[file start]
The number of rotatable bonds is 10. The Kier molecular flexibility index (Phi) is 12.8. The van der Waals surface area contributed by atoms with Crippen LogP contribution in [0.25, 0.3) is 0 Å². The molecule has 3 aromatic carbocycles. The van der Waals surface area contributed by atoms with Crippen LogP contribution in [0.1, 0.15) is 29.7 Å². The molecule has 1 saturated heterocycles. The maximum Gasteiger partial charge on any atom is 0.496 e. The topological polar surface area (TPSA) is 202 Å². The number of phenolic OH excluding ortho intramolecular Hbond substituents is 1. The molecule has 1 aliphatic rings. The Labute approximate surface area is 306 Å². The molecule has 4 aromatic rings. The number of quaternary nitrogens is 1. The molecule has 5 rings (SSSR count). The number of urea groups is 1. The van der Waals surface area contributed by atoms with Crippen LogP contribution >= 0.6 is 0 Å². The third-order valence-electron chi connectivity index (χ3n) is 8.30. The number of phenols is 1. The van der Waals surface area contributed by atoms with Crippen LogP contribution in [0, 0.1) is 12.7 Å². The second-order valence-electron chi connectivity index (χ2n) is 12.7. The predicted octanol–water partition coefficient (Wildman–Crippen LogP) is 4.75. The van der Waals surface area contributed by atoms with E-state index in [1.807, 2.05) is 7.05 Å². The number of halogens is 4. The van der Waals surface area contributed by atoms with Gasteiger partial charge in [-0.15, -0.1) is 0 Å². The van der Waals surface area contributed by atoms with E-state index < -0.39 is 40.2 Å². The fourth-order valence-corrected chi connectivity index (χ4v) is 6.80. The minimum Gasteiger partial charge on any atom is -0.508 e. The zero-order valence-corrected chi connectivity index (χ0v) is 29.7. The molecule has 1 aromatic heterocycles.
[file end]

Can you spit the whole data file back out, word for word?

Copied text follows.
The number of rotatable bonds is 10. The Kier molecular flexibility index (Phi) is 12.8. The van der Waals surface area contributed by atoms with Crippen LogP contribution in [0.25, 0.3) is 0 Å². The molecule has 3 aromatic carbocycles. The van der Waals surface area contributed by atoms with Crippen LogP contribution in [0.1, 0.15) is 29.7 Å². The molecule has 1 saturated heterocycles. The maximum Gasteiger partial charge on any atom is 0.496 e. The topological polar surface area (TPSA) is 202 Å². The number of phenolic OH excluding ortho intramolecular Hbond substituents is 1. The molecule has 1 aliphatic rings. The Labute approximate surface area is 306 Å². The molecule has 4 aromatic rings. The number of quaternary nitrogens is 1. The molecule has 5 rings (SSSR count). The number of urea groups is 1. The van der Waals surface area contributed by atoms with Crippen LogP contribution >= 0.6 is 0 Å². The third-order valence-electron chi connectivity index (χ3n) is 8.30. The number of phenols is 1. The van der Waals surface area contributed by atoms with Crippen LogP contribution in [0, 0.1) is 12.7 Å². The second-order valence-electron chi connectivity index (χ2n) is 12.7. The predicted octanol–water partition coefficient (Wildman–Crippen LogP) is 4.75. The van der Waals surface area contributed by atoms with E-state index in [1.807, 2.05) is 7.05 Å². The number of halogens is 4. The van der Waals surface area contributed by atoms with Gasteiger partial charge in [-0.15, -0.1) is 0 Å². The van der Waals surface area contributed by atoms with E-state index < -0.39 is 40.2 Å². The fourth-order valence-corrected chi connectivity index (χ4v) is 6.80. The minimum Gasteiger partial charge on any atom is -0.508 e. The zero-order valence-corrected chi connectivity index (χ0v) is 29.7. The molecule has 1 aromatic heterocycles.